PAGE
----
Barbara Bosworth: The Heavens
“At times we stood still for an hour or more to watch for shooting stars. We had no agenda. It was all about amazement at a sky full of stars. With this sense of wonder, I began making photographs of the Heavens.” – Barbara Bosworth
I am lucky to remember the first time I saw a shooting star. I grew up in suburban Philadelphia, just far enough from light pollution to be able to spot the dusty smear of the milky way across the sky if I gazed long enough. My father woke me- it must have been 3am, wrapped me tightly in a fleece blanket and carried me out the front door. I had my winter boots on, and I can remember the sharpness of late autumn air in my lungs. “There’s a meteor shower,” he whispered. We stood hand in hand on the front step, the yard illuminated by the setting moon’s blue glow. My neck ached from craning my head upward. And then there it was, burning a hot white path across the sky that lingered for what seemed like minutes.
The Heavens, Barbara Bosworth’s newest offering from Radius Books, is part astronomer’s guide to the night sky, part anthology of star-gazing remembrances. With a telescope attached to her 8×10 camera’s lens, Bosworth presents both a scientific cataloging of planetary events and a poetic, mythological rendering of heavenly bodies. Each of her hour-long exposures transport me to the time and place when I saw that hot white streak burn across the sky, or admired the filtered light of the moon through silhouetted forest, or felt a crushing smallness while gazing at some far away galaxy. By provoking a revisitation of these wonder-filled moments, Bosworth’s photographs act as a reminder of how little human fascination with our night sky has changed, despite advancements in technology and science. Included in the book are facsimile editions of three artist’s books that Bosworth has made as a nod to Galileo’s 17th-century publications in which he first observed the skies through a telescope. His journalings, although they reference now-familiar planetary objects, affirm the central tenet of Bosworth’s imagery which is that, regardless of our ever-expanding knowledge, the vastness of the heavens will never cease to fundamentally mystify.
Barbara Bosworth is a photographer whose large-format images explore both overt and subtle relationships between humans and the rest of the natural world. Whether chronicling the efforts of hunters or bird banders or evoking the seasonal changes that transform mountains and meadows, Bosworth’s caring attention to the world around her results in images that similarly inspire viewers to look closely.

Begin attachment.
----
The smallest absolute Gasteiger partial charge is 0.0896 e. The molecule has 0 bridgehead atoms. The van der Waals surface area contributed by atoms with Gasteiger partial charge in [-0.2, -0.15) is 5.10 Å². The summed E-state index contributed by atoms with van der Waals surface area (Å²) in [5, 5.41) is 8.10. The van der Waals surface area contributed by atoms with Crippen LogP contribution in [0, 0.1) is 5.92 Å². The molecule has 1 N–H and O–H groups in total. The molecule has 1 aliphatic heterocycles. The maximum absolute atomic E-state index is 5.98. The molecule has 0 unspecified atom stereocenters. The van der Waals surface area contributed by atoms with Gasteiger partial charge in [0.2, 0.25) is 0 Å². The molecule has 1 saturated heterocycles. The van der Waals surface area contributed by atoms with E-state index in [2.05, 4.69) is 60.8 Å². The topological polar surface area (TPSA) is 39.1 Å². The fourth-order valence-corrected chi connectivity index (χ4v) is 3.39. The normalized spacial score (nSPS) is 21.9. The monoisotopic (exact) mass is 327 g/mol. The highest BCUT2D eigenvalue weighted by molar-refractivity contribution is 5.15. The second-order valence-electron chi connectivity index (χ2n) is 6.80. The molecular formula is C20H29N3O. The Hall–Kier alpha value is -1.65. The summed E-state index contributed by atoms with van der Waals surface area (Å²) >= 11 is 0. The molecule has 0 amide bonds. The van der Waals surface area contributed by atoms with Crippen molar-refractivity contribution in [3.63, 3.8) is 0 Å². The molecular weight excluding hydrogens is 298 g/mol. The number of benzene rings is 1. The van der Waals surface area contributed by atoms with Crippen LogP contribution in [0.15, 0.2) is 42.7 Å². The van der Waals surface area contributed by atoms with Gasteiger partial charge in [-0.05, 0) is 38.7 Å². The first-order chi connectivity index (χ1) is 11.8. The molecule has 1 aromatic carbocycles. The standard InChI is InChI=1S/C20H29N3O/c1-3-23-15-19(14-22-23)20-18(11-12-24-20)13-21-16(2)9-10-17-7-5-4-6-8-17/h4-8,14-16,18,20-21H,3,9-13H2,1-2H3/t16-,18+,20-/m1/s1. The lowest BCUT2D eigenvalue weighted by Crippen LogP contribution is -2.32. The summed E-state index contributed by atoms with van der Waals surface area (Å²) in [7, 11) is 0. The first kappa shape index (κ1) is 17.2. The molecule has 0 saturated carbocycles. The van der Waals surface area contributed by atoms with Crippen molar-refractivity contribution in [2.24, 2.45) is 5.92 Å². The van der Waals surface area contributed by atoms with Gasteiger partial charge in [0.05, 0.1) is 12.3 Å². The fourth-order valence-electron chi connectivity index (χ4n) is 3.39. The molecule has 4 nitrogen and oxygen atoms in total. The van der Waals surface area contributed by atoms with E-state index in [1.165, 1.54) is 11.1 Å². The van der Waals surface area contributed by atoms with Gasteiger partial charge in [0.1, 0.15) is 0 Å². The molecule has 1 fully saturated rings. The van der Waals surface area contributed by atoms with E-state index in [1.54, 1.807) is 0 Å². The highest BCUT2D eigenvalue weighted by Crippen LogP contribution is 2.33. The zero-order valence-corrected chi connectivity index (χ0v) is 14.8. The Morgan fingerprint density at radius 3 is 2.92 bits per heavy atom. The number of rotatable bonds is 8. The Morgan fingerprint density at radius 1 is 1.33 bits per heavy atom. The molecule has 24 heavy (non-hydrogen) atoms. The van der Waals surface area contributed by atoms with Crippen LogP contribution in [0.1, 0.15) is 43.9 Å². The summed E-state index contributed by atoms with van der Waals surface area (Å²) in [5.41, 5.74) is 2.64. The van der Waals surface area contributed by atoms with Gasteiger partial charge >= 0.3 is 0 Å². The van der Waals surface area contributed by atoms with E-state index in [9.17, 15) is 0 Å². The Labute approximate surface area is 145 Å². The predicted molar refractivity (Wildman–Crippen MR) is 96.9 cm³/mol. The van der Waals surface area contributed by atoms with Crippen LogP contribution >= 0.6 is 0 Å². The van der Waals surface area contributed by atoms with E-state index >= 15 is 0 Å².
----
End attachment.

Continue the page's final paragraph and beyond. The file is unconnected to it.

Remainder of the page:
Bosworth grew up in Novelty, Ohio. She currently lives in Massachusetts, where she is a professor of photography at the Massachusetts College of Art and Design in Boston. Over her long career, Bosworth has photographed in both black and white and color. Her single images display a generous attention to small facts, while her large-scale triptychs reveal a panoramic awareness, one that lets viewers glimpse relationships between frames across a wide field. While all of Bosworth’s projects remind viewers not only that we shape the rest of nature but that it also shapes us.
Bosworth’s work has been widely exhibited, notably in recent retrospectives at the Denver Art Museum in Colorado, Peabody Essex Museum in Salem, Massachusetts, the Smithsonian American Art Museum in Washington, D.C., and the Phoenix Art Museum in Arizona. Her publications include, The Heavens (Radius Books, 2018), The Meadow (Radius Books, 2015), Natural Histories (Radius Books, 2013), Trees: National Champions (MIT Press; Center for Creative Photography, University of Arizona, 2005) and Chasing the Light (Nightwood Press, 2002).
A follow-up to her successful 2015 book The Meadow, this project focuses on Boston-based photographer Barbara Bosworth’s (born 1953) images of the moon, sun and sky. Made over the past several years with an 8×10 camera, the star images are hour-long exposures with the camera mounted on a clock drive. The sun and moon images are made with a telescope attached to her camera. Speaking of her inspiration for these images, Bosworth writes: “Every clear night of the summer my father would go out for a walk to look at the night sky. Many nights I would join him. We knew the North Star, and the Big Bear, but the rest became our own. At times we stood still for an hour or more to watch for shooting stars. We had no agenda. It was all about amazement at a sky full of stars. With this sense of wonder, I began making photographs of the Heavens. In these days of the Hubble Telescope and its spectacular imagery from deep space, I wanted a reminder of the mystery of our own night sky.” The book also includes facsimile editions of three artist’s books that Bosworth has made as a nod to Galileo’s 17th-century publications in which he first observed the skies through a telescope.
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